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Pretend you are shopping, you have 100 items to pickup. You have to physically move to each item you wish to pickup. No matter how quick a shopper, picking up 100 items will still take a certain amount of time. The is essentially how a conventional hard drive works. It has to follow a physical path to pick up each piece of data. Now imagine if you had to pickup those same 100 items and instead of having to follow a physical path all you had to do was think of the next item and you were instantly in front of it. This would cut down your shopping time considerably. This is essentially how a solid state drive works. A conventional hard drive has to follow a physical path a solid state drive has direct access to each piece of data thereby increasing data collection and storage immensely.
 

QEFX

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It's a really big, really fast thumbdrive.

It's floppy drive.

It's like a hard drive but faster, smaller and way more expensive.

It's what Steve Jobs would have sold you, even if you didn't need one or even if you didn't have a computer.
 

billj214

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Dear Mom,

Your new Laptop's came with an internal SSD drive also called "solid state drive" which uses a bunch of computer chips which store your data. The old hard drives used spinning disks similar to a record player but are capable of reading and writing. Now the best part about your new SSD drive is it's fast, no more going to get yell at dad while waiting for your PC to turn on! You may also want to know if you throw your laptop at dad (by accident) you won't lose any data or have to log back into Facebook because you had a blue screen, the SSD drives simply have no moving parts to break.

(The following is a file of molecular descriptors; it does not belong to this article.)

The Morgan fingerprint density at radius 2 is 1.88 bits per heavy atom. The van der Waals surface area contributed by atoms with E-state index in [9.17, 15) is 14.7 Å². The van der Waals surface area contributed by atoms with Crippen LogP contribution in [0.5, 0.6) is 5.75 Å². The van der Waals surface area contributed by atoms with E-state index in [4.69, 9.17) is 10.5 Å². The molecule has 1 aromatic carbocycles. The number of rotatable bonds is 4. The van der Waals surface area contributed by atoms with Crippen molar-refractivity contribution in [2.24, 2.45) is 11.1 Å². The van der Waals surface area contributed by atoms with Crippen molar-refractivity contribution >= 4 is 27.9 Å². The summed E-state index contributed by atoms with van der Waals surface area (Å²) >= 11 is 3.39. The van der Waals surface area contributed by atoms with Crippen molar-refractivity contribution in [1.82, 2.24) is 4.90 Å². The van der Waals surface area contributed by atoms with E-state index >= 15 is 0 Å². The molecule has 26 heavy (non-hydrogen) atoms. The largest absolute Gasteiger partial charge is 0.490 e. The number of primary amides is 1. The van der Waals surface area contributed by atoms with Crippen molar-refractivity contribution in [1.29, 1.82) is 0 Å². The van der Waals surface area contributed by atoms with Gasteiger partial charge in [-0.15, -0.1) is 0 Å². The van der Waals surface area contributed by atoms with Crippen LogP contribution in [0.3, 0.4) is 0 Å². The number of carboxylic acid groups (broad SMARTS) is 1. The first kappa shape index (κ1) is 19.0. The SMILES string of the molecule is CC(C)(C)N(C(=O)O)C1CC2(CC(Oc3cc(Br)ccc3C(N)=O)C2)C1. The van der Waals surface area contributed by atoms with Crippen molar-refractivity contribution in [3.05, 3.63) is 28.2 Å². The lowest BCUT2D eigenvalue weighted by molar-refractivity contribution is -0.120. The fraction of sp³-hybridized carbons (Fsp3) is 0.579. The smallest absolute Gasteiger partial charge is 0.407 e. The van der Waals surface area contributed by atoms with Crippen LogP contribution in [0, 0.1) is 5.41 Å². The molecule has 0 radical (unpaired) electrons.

:)
 

ta152h

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I don't have one, and I don't want one, so the precept is wrong. Is there an alternative prize?

Having already explain basic computer concepts, it would be comparatively easy to explain to my mother, but if one was to assume someone that knew little about technology, it's always best to keep things very simple, even if it means sacrificing some accuracy.

I'd just say it makes starting things go faster, but does not make much difference with something after it's already started. The downside is it's more expensive for the capacity.

Anything more, you get a glassy, confused look, and they give up understanding any of it, and just figure they'll ask their equally uninformed friend, who'll give an answer she heard from someone else (her cousin's dog trainer, who's a nerd so must know), but somehow is simple enough to make sense (and inaccurate enough to be detrimental to her understanding). So, you don't bring up the failure with write cycles, or power characteristics, or thermal differences, or different types of SSDs, or talk about magnetic media, or ever mention "Winchester" technology, or talk about differences between RAM and "permanent" storage, etc... I learned the hard way, when you tell people more than they want to hear, or get it accurate enough to where you feel comfortable with what you've said, you lost your audience by the second sentence.